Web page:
Question 4. What is name/characterization of topological spaces with this property: $X$ has a base $\mathcal B$ such that for any countable system of sets $U_n\in\mathcal B$ such that $U_1\supseteq U_2\supseteq U_3\supseteq \dots$, the intersection $\bigcap U_n\ne\emptyset$. Let us call such spaces c.b.i. spaces. (Where "c.b.i." stands for countable basic intersection).

All these classes seem to be related to Baire spaces somehow. The reason why I wondered what can be said about these classes of spaces was the result that u.i. spaces are Baire spaces, which I mention below.

Some basic observations

Reformulation using closed covers. It is clear that in the definition of c.o.i. space we can replace decreasing countable family of non-empty open sets by a countable family of open sets with finite intersection property. By a standard argument we see that this is equivalent to: Every countable cover of $X$ by closed sets has a finite subcover.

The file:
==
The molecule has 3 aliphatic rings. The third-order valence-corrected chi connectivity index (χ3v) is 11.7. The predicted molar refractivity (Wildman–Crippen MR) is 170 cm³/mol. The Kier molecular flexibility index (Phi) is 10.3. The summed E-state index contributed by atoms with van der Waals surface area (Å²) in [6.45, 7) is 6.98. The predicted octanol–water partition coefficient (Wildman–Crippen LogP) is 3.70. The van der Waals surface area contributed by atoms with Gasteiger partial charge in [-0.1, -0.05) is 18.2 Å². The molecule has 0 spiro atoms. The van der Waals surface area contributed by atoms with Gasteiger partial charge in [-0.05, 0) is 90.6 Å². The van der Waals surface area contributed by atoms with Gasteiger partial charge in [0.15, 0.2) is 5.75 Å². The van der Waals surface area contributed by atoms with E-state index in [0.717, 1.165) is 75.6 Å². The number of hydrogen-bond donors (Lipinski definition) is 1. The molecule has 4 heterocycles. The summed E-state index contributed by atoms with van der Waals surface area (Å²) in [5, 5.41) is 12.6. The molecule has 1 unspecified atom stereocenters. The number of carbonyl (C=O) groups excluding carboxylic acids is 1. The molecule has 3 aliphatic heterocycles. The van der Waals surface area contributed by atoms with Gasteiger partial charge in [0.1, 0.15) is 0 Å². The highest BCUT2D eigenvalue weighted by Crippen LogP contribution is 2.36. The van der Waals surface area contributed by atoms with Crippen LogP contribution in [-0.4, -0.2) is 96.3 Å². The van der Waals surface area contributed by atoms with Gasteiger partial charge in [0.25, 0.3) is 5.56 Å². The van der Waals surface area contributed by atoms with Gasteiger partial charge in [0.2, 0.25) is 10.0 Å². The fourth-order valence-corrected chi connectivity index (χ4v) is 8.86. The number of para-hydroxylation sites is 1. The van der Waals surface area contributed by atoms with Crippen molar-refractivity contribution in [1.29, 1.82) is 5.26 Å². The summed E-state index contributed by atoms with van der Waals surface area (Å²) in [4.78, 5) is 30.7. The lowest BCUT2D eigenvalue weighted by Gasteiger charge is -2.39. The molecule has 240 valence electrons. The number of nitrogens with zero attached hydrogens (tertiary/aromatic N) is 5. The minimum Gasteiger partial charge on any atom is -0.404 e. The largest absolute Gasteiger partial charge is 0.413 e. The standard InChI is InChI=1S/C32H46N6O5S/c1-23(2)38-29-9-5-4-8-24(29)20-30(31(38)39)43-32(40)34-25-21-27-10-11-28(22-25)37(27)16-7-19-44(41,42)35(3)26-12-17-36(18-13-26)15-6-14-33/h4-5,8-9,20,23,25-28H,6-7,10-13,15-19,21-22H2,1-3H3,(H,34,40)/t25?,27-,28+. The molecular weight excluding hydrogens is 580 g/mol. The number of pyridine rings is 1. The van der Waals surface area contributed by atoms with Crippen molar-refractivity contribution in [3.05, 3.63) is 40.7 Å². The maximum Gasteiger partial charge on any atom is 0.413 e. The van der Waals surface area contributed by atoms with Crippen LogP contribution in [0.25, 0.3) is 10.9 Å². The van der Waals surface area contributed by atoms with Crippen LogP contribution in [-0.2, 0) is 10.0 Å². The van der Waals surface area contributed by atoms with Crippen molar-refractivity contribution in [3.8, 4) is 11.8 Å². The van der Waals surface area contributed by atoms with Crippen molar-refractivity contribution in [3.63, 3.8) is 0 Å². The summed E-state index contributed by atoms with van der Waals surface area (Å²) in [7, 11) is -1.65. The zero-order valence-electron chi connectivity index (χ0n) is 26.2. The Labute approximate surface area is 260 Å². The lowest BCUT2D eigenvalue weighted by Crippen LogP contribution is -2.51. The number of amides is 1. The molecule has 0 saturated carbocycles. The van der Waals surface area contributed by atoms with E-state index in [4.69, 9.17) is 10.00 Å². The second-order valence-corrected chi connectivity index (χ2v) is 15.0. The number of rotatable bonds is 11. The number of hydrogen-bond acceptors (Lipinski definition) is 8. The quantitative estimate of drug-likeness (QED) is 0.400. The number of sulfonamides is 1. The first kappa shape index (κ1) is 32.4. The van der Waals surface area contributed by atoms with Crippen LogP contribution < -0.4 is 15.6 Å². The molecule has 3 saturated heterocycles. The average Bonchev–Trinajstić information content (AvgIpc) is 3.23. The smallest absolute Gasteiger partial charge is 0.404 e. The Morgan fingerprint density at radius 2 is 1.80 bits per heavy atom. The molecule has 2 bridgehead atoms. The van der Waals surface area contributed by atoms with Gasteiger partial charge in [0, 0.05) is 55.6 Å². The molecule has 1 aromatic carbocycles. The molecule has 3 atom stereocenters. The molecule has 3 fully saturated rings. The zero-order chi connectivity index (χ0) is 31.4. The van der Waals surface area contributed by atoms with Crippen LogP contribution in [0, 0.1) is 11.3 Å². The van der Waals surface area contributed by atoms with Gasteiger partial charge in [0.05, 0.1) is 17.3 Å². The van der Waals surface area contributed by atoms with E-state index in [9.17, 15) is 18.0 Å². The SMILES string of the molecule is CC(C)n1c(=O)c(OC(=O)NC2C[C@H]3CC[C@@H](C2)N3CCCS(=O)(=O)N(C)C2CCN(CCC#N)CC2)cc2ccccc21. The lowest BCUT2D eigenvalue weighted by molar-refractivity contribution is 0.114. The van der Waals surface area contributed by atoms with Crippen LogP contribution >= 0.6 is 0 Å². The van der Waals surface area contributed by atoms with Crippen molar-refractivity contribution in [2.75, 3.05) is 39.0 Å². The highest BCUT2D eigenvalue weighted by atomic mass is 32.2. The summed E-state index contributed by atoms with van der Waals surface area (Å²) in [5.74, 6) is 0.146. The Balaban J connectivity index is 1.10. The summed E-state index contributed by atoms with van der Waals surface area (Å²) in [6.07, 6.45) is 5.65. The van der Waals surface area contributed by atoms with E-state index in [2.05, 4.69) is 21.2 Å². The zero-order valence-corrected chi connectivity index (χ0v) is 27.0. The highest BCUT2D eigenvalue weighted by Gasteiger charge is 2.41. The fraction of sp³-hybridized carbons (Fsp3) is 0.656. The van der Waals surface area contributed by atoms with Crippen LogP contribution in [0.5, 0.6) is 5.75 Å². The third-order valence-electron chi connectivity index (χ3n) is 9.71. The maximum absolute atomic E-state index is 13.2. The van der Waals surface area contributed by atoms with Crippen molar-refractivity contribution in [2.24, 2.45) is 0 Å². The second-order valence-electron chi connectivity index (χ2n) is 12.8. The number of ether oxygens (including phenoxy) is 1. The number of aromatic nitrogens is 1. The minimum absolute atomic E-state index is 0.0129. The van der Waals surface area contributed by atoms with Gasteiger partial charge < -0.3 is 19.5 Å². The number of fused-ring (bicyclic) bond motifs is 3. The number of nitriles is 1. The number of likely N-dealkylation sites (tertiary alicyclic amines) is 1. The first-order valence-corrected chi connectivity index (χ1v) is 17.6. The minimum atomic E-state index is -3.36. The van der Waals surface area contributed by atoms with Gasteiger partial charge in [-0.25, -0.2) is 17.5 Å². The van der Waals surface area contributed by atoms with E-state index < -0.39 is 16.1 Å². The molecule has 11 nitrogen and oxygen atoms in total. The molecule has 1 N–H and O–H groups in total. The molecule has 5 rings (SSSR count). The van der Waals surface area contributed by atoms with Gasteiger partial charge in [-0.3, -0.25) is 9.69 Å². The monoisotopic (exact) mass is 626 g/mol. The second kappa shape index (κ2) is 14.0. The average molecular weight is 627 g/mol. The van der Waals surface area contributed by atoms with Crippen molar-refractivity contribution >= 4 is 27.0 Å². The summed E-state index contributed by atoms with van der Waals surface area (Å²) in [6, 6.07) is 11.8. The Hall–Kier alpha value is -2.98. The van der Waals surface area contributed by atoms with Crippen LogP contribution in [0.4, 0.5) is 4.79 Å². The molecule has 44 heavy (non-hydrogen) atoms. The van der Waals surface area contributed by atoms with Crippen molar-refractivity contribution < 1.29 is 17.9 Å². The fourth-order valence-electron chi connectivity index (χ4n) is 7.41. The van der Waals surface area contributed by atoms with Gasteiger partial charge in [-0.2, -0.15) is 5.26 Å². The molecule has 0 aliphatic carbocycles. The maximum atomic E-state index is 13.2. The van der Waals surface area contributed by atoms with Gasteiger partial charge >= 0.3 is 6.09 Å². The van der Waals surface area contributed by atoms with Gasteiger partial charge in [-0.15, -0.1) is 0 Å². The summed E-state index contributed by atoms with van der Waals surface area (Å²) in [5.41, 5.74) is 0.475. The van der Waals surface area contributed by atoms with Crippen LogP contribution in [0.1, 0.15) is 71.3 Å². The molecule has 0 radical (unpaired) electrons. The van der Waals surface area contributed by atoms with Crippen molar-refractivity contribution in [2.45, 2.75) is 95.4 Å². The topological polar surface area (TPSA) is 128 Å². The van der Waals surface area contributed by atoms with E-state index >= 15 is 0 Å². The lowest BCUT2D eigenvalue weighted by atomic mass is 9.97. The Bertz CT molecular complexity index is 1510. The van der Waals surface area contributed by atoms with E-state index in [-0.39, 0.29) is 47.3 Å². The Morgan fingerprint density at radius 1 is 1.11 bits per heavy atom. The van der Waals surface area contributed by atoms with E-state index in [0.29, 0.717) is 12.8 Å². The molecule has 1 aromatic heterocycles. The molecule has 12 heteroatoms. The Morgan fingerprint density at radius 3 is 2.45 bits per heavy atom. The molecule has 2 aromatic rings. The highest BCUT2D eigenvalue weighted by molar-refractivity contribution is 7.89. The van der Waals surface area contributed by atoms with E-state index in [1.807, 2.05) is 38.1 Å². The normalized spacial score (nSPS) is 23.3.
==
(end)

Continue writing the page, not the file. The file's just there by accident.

Equivalence of f.i. and u.i. Similar condition for all closed covers (not only countable ones) was discussed a little in one of the answers to this question: Terminologies related to "compact?" It seems that some authors call such spaces strongly S-closed spaces. In [D, Theorem 3.3] it is shown that an equivalent characterization is that there exists a finite dense subset in this space.

Again, using the standard argument (taking complements, similarly as for compact spaces) we get that this condition is equivalent to: Every system of open sets which has finite intersection property has non-empty intersection.

I'll try to show that the following three conditions are equivalent:

  • (a) Every system of open subsets of $X$ which has finite intersection property has a non-empty intersection.
  • (b) Every open filter on $X$ has a non-empty intersection.
  • (c) Every open ultrafilter on $X$ has a non-empty intersection.

By definition, an open filter has f.i.p. Hence (a) $\Rightarrow$ (b). It is clear that (b) $\Rightarrow$ (c).

$\boxed{\text{(c)}\Rightarrow\text{(a)}}$ If $\mathscr S$ is a system of open sets with f.i.p. then (by Zorn lemma) there exists an open ultrafilter $\mathscr F\supseteq\mathscr S$. Since $\mathscr F$ has non-empty intersection, so does $\mathscr S$.